J. Thomas Kearns Receives Prestigious Goldwater Scholarship

J. Thomas Kearns
J. Thomas Kearns

June 03, 2021
Dale Goodwin

SPOKANE, Wash. — J. Thomas Kearns, from Salt Lake City, Utah, a double major in psychology and communication studies at Gonzaga University, is the recipient of the 2021 Goldwater Scholarship, an award presented to 409 outstanding college scholars nationwide who were judged to have scientific preeminence.

Named for former U.S. Sen. Barry Goldwater of Arizona, the 1964 Republican presidential nominee, the scholarship is sponsored by the Barry Goldwater Foundation as well as the Department of Defense and is presented to college students entering their junior or senior years, with the goal of helping the United States maintain its global competitiveness and security by further developing scientific talent.

Entering his senior year, Kearns has a research concentration with an interest in better understanding the human mind and behavior under human-computer interaction.

“When people hear human-computer interaction, they think ‘user experience’ or ‘user design’,” says Kearns. “What I see is how technology is changing the way we communicate, the way our minds function, and what this means for human connectedness.”

He is conducting research with several faculty members. Associate Professor Sarah Arpin, Ph.D., supports studies in social media use and human relationships in the Social Emotions Relationships and Health Research Lab. In the Cultural Psychology Lab with Professor Vinai Norasakkunkit, Ph.D., Kearns studies perceptions of control and attitudes toward climate change. Assistant Professor Alexander Bies, Ph.D., in the Visual Aesthetics, Perception and Individual Differences Lab, has also mentored him throughout his undergraduate career.

Kearns worked with Bies to evaluate the issue of missing data in psychological science and its implications on other broadening fields. The project was used in the application for the Goldwater Scholarship. Its implications focus on how researchers can make more reliable conclusions and results between variables when controlling for missing data from people who do not answer questions on surveys.

“When you delete participants from a data set because of their incomplete responses, you are changing and theoretically pulling a new sample,” says Kearns. “This becomes problematic when clinicians or other social scientists delete or do not know what to do with missing data at larger quantities, and it would be unethical to delete larger quantities of participants from a sample who have a lot of missing responses/values.”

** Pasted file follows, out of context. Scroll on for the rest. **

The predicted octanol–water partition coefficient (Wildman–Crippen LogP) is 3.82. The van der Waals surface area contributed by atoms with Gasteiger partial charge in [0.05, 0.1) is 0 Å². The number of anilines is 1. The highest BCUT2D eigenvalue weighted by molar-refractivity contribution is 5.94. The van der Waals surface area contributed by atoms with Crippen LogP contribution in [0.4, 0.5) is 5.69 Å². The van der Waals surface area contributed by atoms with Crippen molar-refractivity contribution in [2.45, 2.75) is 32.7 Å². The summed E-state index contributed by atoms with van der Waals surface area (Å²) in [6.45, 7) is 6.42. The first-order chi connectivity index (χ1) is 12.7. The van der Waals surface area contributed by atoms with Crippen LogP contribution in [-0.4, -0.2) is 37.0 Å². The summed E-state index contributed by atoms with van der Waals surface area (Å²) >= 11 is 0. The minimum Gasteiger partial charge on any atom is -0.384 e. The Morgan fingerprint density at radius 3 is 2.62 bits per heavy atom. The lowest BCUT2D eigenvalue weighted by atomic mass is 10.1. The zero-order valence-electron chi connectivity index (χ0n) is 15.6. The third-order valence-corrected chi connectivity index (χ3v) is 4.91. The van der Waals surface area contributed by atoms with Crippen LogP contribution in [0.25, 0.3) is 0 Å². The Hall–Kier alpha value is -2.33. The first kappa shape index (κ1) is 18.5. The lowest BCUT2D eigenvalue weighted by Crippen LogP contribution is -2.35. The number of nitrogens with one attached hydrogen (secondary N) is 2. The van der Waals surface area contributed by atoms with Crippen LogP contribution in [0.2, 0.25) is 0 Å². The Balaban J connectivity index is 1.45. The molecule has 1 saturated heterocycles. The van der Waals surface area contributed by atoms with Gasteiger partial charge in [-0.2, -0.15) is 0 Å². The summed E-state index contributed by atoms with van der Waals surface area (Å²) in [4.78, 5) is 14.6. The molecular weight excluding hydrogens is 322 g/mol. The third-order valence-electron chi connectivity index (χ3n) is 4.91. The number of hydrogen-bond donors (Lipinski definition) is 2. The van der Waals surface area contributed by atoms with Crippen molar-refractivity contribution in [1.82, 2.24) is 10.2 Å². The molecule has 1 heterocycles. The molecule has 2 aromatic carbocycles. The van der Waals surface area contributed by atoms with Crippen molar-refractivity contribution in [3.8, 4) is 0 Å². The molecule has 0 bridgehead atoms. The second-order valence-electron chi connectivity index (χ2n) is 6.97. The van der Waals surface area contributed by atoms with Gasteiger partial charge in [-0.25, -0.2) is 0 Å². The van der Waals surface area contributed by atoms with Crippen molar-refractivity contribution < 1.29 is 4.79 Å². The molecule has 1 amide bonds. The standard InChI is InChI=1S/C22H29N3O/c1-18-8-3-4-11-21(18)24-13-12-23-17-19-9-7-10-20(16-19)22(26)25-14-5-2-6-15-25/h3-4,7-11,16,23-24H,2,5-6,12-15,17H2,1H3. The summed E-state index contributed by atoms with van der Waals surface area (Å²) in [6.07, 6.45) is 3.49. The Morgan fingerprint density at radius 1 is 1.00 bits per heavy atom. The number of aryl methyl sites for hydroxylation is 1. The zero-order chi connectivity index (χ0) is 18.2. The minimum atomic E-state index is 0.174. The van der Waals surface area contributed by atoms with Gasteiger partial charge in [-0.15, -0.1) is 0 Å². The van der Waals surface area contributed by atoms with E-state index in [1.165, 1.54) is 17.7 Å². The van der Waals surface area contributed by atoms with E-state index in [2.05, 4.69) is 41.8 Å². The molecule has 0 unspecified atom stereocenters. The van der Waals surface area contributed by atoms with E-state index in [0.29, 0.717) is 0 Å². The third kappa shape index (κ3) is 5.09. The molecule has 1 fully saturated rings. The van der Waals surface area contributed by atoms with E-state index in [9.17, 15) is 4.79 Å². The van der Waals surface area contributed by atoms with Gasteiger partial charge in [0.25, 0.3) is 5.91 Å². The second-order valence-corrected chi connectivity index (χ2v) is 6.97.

Kearns has also been doing research and working on a paper with Associate Professor Heather Crandall, Ph.D., through a Jesuit Mission Fellowship, looking at how people create their own perceptions and narratives around artificial intelligence. 

He quickly understands complex ideas and their implications, and he loves to get lost in his studies,” Crandall says. She observed his passion for learning as he presented on two topics of his original research at the Spokane Intercollegiate Research Conference — one on the intricacies of handling data ethically, and one on how a popular film offers a balm for cultural anxieties related to artificial intelligence. “He is sensitive, intelligent, honest, compassionate, and driven to learn as much as he can,” Crandall says.   

This spring, Kearns received a Civic/Wolff Fellowship to partner with Priority Spokane to address violence and trauma in the household, and how to address these problems in a more approachable way. This award will aid his work with the organization throughout his senior year.

Learning is Kearns’ passion. He attended middle school at the Madeleine Choir School in Salt Lake City and performed in a choir modeled after the Westminster Boys Choir in England, traveling throughout Europe to sing in such places as the St. Peter’s Basilica in Rome, the Duomo di Milano in Florence, Italy, and Notre Dame Cathedral in Paris.

“We also visited the Vatican and heard the pope speak. At the time I didn’t realize that my experiences were developing my own character. Experiences like singing in grand cathedrals, and feeling the inside walls of a concentration camp in Austria, were (among) those that changed my perspective on the world and how we must strive to adopt and understand a global perspective on what it means to be human,” Kearns says.

Those experiences turned into Kearns’ college essay in applying to Gonzaga in 2018. He was admitted and he accepted sight unseen. “The first time I stepped on Gonzaga’s campus was when I came for orientation. The sky was blackened with smoke from raging wild fires in the area. My first thought was, ‘What the heck am I doing here?’ Then I met the people here and I thought it was the best decision I ever made.”

Kearns will pursue doctoral studies in psychology and communication following his senior year, he says, “striving to understand who we are and what we are building for ourselves and the world, especially with our newfound set of technological relationships and what that means in how we relate to each other.”


Kearns served as editor-in-chief of Gonzaga University’s Reflection publication, and as president of the Psychology Club. He is a member of the National Honor Society of Jesuit Institutions of Higher Education, Alpha Sigma Nu, International Honor Society in Psychology, Psi Chi, and Lambda Pi Eta of The National Communication Association. He spent eight years as a competitive swimmer, and six years on a water polo team that competed in the Junior Olympics. He served a summer internship at the University of Utah doing psychophysiological research in the Child Adaptation and Neurodevelopment (CAN) lab and will attend a workshop at McGill University’s Department of Psychiatry in the Social and Transcultural Psychiatry Division this summer.